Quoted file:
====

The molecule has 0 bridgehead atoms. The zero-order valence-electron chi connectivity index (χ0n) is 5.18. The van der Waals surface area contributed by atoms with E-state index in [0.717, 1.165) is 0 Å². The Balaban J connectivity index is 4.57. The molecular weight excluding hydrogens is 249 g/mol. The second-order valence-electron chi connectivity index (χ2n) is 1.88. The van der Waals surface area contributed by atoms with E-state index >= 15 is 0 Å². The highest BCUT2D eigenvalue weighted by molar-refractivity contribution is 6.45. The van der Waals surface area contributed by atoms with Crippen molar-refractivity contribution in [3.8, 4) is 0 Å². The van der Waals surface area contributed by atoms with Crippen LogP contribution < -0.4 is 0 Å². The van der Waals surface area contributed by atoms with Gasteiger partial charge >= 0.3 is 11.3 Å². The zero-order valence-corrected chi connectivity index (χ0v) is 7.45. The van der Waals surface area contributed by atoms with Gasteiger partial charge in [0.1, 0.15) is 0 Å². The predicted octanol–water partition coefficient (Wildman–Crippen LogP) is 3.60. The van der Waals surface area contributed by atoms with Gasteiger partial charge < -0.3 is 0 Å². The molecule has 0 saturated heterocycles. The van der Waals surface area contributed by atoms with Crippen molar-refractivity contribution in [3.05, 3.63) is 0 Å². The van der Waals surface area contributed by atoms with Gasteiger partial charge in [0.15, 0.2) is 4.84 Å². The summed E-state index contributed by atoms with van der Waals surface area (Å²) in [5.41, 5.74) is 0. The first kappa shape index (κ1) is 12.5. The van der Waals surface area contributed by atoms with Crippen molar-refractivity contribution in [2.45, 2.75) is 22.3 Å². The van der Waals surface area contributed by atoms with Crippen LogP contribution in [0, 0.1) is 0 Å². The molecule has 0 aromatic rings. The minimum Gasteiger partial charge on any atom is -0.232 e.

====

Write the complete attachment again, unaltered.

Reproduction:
The molecule has 0 bridgehead atoms. The zero-order valence-electron chi connectivity index (χ0n) is 5.18. The van der Waals surface area contributed by atoms with E-state index in [0.717, 1.165) is 0 Å². The Balaban J connectivity index is 4.57. The molecular weight excluding hydrogens is 249 g/mol. The second-order valence-electron chi connectivity index (χ2n) is 1.88. The van der Waals surface area contributed by atoms with E-state index >= 15 is 0 Å². The highest BCUT2D eigenvalue weighted by molar-refractivity contribution is 6.45. The van der Waals surface area contributed by atoms with Crippen molar-refractivity contribution in [3.8, 4) is 0 Å². The van der Waals surface area contributed by atoms with Crippen LogP contribution < -0.4 is 0 Å². The van der Waals surface area contributed by atoms with Gasteiger partial charge >= 0.3 is 11.3 Å². The zero-order valence-corrected chi connectivity index (χ0v) is 7.45. The van der Waals surface area contributed by atoms with Gasteiger partial charge in [0.1, 0.15) is 0 Å². The predicted octanol–water partition coefficient (Wildman–Crippen LogP) is 3.60. The van der Waals surface area contributed by atoms with Gasteiger partial charge < -0.3 is 0 Å². The molecule has 0 saturated heterocycles. The van der Waals surface area contributed by atoms with Crippen molar-refractivity contribution in [3.05, 3.63) is 0 Å². The van der Waals surface area contributed by atoms with Gasteiger partial charge in [0.15, 0.2) is 4.84 Å². The summed E-state index contributed by atoms with van der Waals surface area (Å²) in [5.41, 5.74) is 0. The first kappa shape index (κ1) is 12.5. The van der Waals surface area contributed by atoms with Crippen molar-refractivity contribution in [2.45, 2.75) is 22.3 Å². The van der Waals surface area contributed by atoms with Crippen LogP contribution in [0, 0.1) is 0 Å². The molecule has 0 aromatic rings. The minimum Gasteiger partial charge on any atom is -0.232 e.